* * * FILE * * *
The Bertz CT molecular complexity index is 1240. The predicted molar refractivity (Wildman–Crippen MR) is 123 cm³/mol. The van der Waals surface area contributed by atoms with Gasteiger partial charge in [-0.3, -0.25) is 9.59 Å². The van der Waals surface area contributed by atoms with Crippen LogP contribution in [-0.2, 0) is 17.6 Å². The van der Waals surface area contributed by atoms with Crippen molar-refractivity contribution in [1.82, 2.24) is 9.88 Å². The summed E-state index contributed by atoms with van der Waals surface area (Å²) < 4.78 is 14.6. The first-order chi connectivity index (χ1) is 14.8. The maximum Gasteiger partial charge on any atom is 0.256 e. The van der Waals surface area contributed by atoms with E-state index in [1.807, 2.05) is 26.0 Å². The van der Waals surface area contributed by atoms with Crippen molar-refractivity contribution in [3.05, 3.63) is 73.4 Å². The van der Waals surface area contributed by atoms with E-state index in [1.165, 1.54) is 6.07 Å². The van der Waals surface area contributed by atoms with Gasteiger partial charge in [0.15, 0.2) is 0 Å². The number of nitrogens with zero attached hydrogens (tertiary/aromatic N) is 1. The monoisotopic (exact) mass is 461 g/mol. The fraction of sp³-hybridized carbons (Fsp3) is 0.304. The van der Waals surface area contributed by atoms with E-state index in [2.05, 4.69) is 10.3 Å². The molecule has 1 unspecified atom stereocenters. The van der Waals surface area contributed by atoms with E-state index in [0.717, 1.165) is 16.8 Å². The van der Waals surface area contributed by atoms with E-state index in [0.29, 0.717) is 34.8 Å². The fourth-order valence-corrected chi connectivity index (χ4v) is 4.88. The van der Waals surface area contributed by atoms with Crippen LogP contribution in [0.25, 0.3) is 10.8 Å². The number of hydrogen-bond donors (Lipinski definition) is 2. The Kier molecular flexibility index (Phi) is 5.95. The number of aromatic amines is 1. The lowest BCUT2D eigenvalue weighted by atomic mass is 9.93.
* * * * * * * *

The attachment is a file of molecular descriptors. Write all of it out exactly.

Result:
The Bertz CT molecular complexity index is 1240. The predicted molar refractivity (Wildman–Crippen MR) is 123 cm³/mol. The van der Waals surface area contributed by atoms with Gasteiger partial charge in [-0.3, -0.25) is 9.59 Å². The van der Waals surface area contributed by atoms with Crippen LogP contribution in [-0.2, 0) is 17.6 Å². The van der Waals surface area contributed by atoms with Crippen molar-refractivity contribution in [1.82, 2.24) is 9.88 Å². The summed E-state index contributed by atoms with van der Waals surface area (Å²) < 4.78 is 14.6. The first-order chi connectivity index (χ1) is 14.8. The maximum Gasteiger partial charge on any atom is 0.256 e. The van der Waals surface area contributed by atoms with E-state index in [1.807, 2.05) is 26.0 Å². The van der Waals surface area contributed by atoms with Crippen molar-refractivity contribution in [3.05, 3.63) is 73.4 Å². The van der Waals surface area contributed by atoms with E-state index in [1.165, 1.54) is 6.07 Å². The van der Waals surface area contributed by atoms with Gasteiger partial charge in [0.15, 0.2) is 0 Å². The number of nitrogens with zero attached hydrogens (tertiary/aromatic N) is 1. The monoisotopic (exact) mass is 461 g/mol. The fraction of sp³-hybridized carbons (Fsp3) is 0.304. The van der Waals surface area contributed by atoms with E-state index in [2.05, 4.69) is 10.3 Å². The molecule has 1 unspecified atom stereocenters. The van der Waals surface area contributed by atoms with E-state index in [0.717, 1.165) is 16.8 Å². The van der Waals surface area contributed by atoms with E-state index in [0.29, 0.717) is 34.8 Å². The fourth-order valence-corrected chi connectivity index (χ4v) is 4.88. The van der Waals surface area contributed by atoms with Crippen LogP contribution in [0.25, 0.3) is 10.8 Å². The number of hydrogen-bond donors (Lipinski definition) is 2. The Kier molecular flexibility index (Phi) is 5.95. The number of aromatic amines is 1. The lowest BCUT2D eigenvalue weighted by atomic mass is 9.93.